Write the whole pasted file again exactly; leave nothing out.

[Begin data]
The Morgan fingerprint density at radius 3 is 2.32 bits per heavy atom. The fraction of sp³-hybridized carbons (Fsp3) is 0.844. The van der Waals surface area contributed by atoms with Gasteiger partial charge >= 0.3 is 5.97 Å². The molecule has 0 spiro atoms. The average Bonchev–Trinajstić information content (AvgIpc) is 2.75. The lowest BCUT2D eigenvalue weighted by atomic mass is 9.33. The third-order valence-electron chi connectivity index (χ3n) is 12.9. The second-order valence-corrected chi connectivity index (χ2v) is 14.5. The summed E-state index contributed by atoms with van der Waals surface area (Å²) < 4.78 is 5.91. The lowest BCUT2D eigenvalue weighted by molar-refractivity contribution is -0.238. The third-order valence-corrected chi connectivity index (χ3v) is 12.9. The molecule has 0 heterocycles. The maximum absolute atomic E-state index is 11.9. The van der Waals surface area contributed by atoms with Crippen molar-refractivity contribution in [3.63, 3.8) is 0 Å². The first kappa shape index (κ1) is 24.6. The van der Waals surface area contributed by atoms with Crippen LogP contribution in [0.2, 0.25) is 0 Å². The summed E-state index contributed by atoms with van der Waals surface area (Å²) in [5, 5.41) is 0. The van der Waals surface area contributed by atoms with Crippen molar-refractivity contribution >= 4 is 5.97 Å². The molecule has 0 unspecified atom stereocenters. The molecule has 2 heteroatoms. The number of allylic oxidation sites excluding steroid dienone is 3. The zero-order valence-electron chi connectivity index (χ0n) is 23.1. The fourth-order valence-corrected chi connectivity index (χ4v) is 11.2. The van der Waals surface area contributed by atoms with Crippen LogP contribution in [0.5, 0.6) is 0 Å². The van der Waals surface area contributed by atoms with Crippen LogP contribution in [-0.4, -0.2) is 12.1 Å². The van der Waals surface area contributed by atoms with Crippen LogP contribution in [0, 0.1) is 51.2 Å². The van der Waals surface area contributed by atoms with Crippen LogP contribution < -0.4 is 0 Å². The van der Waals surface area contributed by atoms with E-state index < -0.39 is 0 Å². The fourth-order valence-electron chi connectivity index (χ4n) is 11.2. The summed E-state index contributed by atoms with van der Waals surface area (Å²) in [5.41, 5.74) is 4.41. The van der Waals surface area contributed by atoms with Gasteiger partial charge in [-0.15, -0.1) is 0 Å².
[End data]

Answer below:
The Morgan fingerprint density at radius 3 is 2.32 bits per heavy atom. The fraction of sp³-hybridized carbons (Fsp3) is 0.844. The van der Waals surface area contributed by atoms with Gasteiger partial charge >= 0.3 is 5.97 Å². The molecule has 0 spiro atoms. The average Bonchev–Trinajstić information content (AvgIpc) is 2.75. The lowest BCUT2D eigenvalue weighted by atomic mass is 9.33. The third-order valence-electron chi connectivity index (χ3n) is 12.9. The second-order valence-corrected chi connectivity index (χ2v) is 14.5. The summed E-state index contributed by atoms with van der Waals surface area (Å²) < 4.78 is 5.91. The lowest BCUT2D eigenvalue weighted by molar-refractivity contribution is -0.238. The third-order valence-corrected chi connectivity index (χ3v) is 12.9. The molecule has 0 heterocycles. The maximum absolute atomic E-state index is 11.9. The van der Waals surface area contributed by atoms with Crippen molar-refractivity contribution in [3.63, 3.8) is 0 Å². The first kappa shape index (κ1) is 24.6. The van der Waals surface area contributed by atoms with Crippen LogP contribution in [0.2, 0.25) is 0 Å². The summed E-state index contributed by atoms with van der Waals surface area (Å²) in [5, 5.41) is 0. The van der Waals surface area contributed by atoms with Crippen molar-refractivity contribution >= 4 is 5.97 Å². The molecule has 0 unspecified atom stereocenters. The molecule has 2 heteroatoms. The number of allylic oxidation sites excluding steroid dienone is 3. The zero-order valence-electron chi connectivity index (χ0n) is 23.1. The fourth-order valence-corrected chi connectivity index (χ4v) is 11.2. The van der Waals surface area contributed by atoms with Crippen LogP contribution in [0.5, 0.6) is 0 Å². The van der Waals surface area contributed by atoms with Crippen LogP contribution in [-0.4, -0.2) is 12.1 Å². The van der Waals surface area contributed by atoms with Crippen LogP contribution in [0, 0.1) is 51.2 Å². The van der Waals surface area contributed by atoms with Crippen LogP contribution < -0.4 is 0 Å². The van der Waals surface area contributed by atoms with E-state index < -0.39 is 0 Å². The fourth-order valence-electron chi connectivity index (χ4n) is 11.2. The summed E-state index contributed by atoms with van der Waals surface area (Å²) in [5.41, 5.74) is 4.41. The van der Waals surface area contributed by atoms with Gasteiger partial charge in [-0.15, -0.1) is 0 Å².